We were paid $21 an hour, straight time, and required to work from 9 am to 11 pm seven days a week. Forbidden to use the firm’s lavish upstairs restrooms, they had all 120 of us split a pair of airplane sized-bathrooms that were on the Concourse level under the Rock Center, open to the public and a favorite bathing spot for the homeless. One affable homeless chap named “Bones” would use the lone toilet in there as a foot bidet, rinsing his diabetic ulcer in the excrement-caked shitpot and yelling “I’m in here motherfucker!”every time one of us coders needed to relieve himself. Most of us just went next door and used the Heartland Brewery’s bathroom (did I mention that restroom breaks of over six minutes had to be deducted from one’s timesheet? As a coder, bowel movements can quickly cut into the bottom line).

    The next stop on my vagabond coding career was Sullivan & Cromwell, that whitest of the white shoe firms. This dump has three levels of sunless, underground bunkers where the temp attorneys and their documents are warehoused, far away from the skyline corner offices where the serious shitpaper gets pushed. It’s like those alternative communities of urban legend that one reads about online: the subway’s “mole people” and such.
    You are instructed by your temp agency pimp to meet in the lobby of 125 Broad Street at 9 am sharp, where you assemble as a group to be marched upstairs and “processed” like that busload of inmates from The Shawshank Redemption. Told to dress in a “suit and tie” for the first day, they soon march you downstairs to the dungeon where the “coders for life” toil in pajamas and sweatpants, chanting “new fish, fresh fish, we got new fish today” at the suit – clad newbies who are starting the first day of the rest of their lives. Many start openly weeping into their spiffy leather Perry Ellis portfolios, some even freshly monogrammed as recent law school graduation gifts. Many start bleating mindlessly for the mothers, returning to an infantile state as the overwhelming sadness and abject disappointment slowly seeps in. As I said, welcome ye to the first day of the rest of your life!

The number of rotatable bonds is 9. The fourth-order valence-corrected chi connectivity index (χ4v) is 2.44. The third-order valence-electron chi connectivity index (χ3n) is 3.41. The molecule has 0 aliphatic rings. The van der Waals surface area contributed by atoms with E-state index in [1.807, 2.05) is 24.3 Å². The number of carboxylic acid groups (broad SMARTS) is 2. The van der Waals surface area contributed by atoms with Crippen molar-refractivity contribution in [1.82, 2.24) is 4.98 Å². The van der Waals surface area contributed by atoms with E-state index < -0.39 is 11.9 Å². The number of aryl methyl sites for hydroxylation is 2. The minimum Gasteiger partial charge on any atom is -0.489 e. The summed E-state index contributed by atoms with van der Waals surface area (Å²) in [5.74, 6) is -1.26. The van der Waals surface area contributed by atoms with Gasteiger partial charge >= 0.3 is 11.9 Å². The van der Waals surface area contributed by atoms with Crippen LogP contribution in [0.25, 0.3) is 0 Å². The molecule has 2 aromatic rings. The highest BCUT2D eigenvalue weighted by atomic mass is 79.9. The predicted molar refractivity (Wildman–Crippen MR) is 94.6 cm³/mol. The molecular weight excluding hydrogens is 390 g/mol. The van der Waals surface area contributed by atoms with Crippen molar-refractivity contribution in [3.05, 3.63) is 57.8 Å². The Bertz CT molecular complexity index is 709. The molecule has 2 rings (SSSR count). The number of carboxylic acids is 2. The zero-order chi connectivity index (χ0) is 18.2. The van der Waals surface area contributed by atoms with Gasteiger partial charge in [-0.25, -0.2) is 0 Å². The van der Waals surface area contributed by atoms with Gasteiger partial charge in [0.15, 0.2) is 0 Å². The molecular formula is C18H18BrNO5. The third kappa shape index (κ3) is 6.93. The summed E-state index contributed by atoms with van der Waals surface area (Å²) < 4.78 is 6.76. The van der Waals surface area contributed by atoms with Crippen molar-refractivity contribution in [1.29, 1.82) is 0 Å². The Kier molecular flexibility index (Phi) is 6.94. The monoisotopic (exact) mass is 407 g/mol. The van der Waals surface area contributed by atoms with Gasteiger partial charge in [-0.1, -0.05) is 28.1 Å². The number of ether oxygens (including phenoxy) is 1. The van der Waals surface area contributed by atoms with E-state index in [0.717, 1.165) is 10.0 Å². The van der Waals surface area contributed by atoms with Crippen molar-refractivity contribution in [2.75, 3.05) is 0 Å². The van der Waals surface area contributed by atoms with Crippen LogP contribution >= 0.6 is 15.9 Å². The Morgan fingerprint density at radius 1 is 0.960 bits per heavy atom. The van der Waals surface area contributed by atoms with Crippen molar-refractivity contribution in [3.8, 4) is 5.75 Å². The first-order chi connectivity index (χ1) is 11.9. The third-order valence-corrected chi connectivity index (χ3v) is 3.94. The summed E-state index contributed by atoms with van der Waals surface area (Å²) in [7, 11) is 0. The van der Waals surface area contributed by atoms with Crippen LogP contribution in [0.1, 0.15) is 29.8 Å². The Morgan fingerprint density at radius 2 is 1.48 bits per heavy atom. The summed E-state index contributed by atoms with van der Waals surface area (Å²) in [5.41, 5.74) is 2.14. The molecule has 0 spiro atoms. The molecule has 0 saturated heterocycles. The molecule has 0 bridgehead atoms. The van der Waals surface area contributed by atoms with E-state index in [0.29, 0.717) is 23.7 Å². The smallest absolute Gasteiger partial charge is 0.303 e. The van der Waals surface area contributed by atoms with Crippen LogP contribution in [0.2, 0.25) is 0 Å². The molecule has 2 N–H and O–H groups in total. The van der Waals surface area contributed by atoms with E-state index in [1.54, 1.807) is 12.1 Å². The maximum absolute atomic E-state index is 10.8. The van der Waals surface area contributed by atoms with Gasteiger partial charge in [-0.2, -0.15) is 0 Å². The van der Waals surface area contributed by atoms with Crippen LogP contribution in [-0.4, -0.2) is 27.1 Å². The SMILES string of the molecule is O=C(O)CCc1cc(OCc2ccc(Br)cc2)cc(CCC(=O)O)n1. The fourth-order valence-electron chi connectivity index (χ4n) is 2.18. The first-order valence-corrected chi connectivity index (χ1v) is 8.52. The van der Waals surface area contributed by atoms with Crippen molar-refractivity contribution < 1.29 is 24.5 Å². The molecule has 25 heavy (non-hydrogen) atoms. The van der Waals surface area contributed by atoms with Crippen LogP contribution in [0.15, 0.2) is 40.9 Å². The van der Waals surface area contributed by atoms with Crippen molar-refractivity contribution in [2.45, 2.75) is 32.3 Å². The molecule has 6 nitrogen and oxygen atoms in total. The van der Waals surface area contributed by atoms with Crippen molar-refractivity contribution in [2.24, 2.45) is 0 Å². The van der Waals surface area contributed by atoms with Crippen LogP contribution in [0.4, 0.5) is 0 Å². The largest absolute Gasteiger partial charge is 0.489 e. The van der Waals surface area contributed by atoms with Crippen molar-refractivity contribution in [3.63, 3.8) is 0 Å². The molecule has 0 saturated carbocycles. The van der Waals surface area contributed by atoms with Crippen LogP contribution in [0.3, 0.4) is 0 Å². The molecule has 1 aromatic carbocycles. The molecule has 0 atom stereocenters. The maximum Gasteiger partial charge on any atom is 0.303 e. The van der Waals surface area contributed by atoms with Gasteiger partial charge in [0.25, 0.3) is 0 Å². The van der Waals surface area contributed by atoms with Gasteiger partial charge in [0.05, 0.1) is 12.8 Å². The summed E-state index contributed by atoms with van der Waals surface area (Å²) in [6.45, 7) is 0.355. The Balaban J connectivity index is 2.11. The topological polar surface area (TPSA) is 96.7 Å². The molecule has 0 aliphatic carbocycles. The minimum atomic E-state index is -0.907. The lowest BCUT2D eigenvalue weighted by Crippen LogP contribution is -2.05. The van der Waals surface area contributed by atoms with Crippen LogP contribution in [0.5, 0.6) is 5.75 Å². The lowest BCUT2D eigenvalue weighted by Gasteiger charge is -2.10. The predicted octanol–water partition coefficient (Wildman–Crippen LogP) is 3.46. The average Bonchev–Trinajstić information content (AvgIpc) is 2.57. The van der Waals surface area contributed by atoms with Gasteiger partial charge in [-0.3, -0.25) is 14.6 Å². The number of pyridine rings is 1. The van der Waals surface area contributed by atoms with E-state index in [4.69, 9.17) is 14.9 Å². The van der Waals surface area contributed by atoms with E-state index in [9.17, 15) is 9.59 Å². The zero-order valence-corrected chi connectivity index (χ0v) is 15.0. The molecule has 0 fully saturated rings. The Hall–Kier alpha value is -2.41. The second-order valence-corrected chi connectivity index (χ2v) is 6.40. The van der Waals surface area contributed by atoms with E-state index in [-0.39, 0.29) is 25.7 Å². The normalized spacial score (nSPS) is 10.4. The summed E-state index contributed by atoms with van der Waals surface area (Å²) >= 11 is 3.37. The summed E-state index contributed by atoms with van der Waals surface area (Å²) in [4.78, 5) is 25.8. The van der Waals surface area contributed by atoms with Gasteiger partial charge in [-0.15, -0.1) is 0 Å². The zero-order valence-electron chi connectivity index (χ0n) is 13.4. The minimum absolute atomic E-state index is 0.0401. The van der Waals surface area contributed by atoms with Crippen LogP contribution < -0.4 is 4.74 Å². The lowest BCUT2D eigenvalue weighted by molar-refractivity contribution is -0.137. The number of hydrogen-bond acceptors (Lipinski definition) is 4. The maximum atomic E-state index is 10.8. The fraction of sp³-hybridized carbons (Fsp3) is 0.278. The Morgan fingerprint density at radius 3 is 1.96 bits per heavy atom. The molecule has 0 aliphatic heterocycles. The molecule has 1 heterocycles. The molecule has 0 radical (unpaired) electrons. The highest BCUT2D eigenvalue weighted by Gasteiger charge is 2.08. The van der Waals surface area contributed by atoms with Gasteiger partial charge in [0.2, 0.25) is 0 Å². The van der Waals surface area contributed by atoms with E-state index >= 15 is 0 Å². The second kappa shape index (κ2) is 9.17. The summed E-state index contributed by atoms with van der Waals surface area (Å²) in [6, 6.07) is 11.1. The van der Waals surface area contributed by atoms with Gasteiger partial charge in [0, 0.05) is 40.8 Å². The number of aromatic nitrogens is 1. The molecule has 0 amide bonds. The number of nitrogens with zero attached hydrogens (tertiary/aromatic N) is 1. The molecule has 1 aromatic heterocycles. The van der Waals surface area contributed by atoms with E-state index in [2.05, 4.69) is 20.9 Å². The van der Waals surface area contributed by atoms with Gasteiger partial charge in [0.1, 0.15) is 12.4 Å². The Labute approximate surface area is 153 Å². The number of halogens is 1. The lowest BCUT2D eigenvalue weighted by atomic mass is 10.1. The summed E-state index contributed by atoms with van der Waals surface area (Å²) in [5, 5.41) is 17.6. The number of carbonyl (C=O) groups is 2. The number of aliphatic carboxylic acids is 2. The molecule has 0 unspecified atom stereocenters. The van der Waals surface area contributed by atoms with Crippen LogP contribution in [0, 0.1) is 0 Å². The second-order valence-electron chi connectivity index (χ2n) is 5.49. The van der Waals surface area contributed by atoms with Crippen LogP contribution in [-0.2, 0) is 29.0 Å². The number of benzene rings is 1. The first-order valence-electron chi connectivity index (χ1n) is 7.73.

1. OSHA and FLSA violations abound in doc review.

  4. (cont). Due to their colossal ineptitude, complete lack of common sense, and probably outright billing fraud, squads of coders arrive for the mandatory 14 hour “workdays” only to be kept idly waiting for hour upon endless hour as documents are loaded, clarifications are sought, software is configured, the moon rises in Taurus and Capricorn descends into autumn, etc. It’s rare to squeeze more than 45 minutes of actual coding time into a 14 hour day. Not knowing the Sullivan drill, many newbie coders turn down Sullivan gigs because the long mandatory hours rightly terrify them.